Tag: Heritage Seed Library

New Seeds: Heritage Seed Library 2017

February 2017 Heritage Seed Library
This year’s selection plus a few from 2016 that still need sowing…

A couple of weeks ago, we took delivery of our annual selection of seed from Garden Organic‘s Heritage Seed Library club. The H.S.L. aims to maintain and distribute heritage, or non-commercially available varieties of vegetables and herbs, encouraging its members to save their own seed and keep these varieties going as long as they can. It’s a great way to get hold of either reliable croppers that for some reason are no longer in favour, or varieties that just aren’t available in the regular seed catalogues.

The seed-requesting process has changed since last year. There’s now an online order form for club members which lets you know which seed varieties are still available. This means you can ask for more of your first-choice varieties, if you’re quick enough. I left it until early January to put my order in and a fair few of the seeds I really liked the sound of had already been divvied-out. Next year I’ll be online within half an hour of the catalogue coming through.

Here’s what I opted for this year, including a bonus ‘lucky dip’ freebie that’s available as an optional extra:

  • Climbing French Bean (Phaseolus vulgaris) ‘Dinah’s Climbing Blue’
  • Lablab Bean(Dolichos lablab) ‘Ying’s’
  • Sweetcorn (Zea mays) ‘Rainbow Sweet Inca’
  • Leek (Allium porrum) ‘Kelvedon King’
  • Kale (Brassica oleracea) ‘Asparagus’
  • Pea (Pisum sativum) ‘Kent Blue’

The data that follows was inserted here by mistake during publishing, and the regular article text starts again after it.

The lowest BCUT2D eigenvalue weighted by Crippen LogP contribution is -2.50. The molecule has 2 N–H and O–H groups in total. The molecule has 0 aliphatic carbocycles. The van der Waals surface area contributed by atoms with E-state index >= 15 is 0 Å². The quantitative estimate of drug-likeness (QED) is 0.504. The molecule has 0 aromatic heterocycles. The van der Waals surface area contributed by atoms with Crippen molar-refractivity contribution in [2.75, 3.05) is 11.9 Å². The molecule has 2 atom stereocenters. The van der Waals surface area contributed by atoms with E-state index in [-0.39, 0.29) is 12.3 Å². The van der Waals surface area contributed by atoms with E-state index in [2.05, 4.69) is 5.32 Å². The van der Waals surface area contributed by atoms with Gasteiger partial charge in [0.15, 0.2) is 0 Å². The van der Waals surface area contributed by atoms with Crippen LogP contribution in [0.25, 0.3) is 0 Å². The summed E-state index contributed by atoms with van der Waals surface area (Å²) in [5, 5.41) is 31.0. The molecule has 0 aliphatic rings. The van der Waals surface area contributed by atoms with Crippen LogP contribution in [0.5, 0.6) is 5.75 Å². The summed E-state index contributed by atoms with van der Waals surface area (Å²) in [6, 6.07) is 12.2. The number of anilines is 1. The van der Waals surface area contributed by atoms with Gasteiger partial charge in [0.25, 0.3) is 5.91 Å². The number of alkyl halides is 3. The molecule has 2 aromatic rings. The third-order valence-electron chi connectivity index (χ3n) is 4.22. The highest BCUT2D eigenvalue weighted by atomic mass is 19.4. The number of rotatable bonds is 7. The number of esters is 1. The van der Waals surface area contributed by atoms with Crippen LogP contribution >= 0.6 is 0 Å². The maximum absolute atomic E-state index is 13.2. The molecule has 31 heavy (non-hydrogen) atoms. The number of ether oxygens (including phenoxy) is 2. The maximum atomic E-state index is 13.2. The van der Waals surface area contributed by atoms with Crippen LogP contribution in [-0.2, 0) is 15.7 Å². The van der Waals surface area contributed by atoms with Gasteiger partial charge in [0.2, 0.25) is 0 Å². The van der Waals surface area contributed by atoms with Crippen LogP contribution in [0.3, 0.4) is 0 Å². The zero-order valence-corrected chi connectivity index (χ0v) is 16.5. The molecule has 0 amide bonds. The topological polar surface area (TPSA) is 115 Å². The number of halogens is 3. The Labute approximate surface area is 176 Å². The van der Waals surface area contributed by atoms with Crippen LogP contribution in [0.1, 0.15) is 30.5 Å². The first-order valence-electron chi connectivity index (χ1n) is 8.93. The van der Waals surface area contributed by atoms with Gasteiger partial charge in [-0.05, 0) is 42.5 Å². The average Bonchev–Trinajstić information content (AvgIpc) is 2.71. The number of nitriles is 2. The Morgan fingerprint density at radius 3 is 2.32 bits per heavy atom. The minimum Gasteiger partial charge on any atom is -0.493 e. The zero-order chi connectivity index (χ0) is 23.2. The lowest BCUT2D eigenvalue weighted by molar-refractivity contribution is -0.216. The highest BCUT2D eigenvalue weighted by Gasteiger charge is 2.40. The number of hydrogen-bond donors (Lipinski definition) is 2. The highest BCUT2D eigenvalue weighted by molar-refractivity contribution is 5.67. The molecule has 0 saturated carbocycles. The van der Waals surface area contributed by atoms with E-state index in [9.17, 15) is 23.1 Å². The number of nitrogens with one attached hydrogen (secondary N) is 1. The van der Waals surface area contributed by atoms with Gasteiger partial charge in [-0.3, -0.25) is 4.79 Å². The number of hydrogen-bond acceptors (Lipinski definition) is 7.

• Callaloo (Amaranthus spp.) ‘Bangladeshi Dhata’ (lucky dip)

I also have three packets of my 2016 selection that I didn’t get around to sowing last year:

  • Kale (Brassica oleracea) ‘Georgia Southern Collard’
  • Squash (Cucurbita maxima) ‘Zapallito de Toscana’
  • Turnip (Brassica rapa) ‘Kaskinauris’ (lucky dip)

Plus, I’ve signed up to be a ‘variety champion’ – with the aim of saving seed and sending stocks back to Garden Organic – for the following:

  • Dwarf French Bean (P. vulgaris) ‘Black Valentine’

And, because I had a problem with a couple of bean varieties that refused to germinate last year (‘Major Cook’s’ and ‘Peewit’ both completely failed to break dormancy, alas), Garden Organic very kindly sent me a replacement packet of ‘Peewit’ when I mentioned it to them, so I have those to go in as well.

As for the Heritage Seed Library crops I did sow last year, results were generally good. Leek ‘Walton Mammoth’ went in late and so hasn’t yet achieved its ‘Mammoth’ stature, but the young leeks we’ve been eating over winter have been very tasty indeed, with a good, strong flavour. Runner Bean ‘Blackpod’ was superb:

September 2016 Runner Bean 'Blackpod'
The very lovely deep purple colour of these pods is worth the ticket price alone.

Vigorous growth and a good, heavy cropper. You do have to catch the pods early, when they’re still mostly green, if you want to eat them sliced and steamed, otherwise once they start to darken to their beautiful deep purple colour, they’re a bit too tough. The dried beans store well and are very good in soups and stews. I’ve saved a few seed beans for this year as well, so I’m hoping for a repeat performance.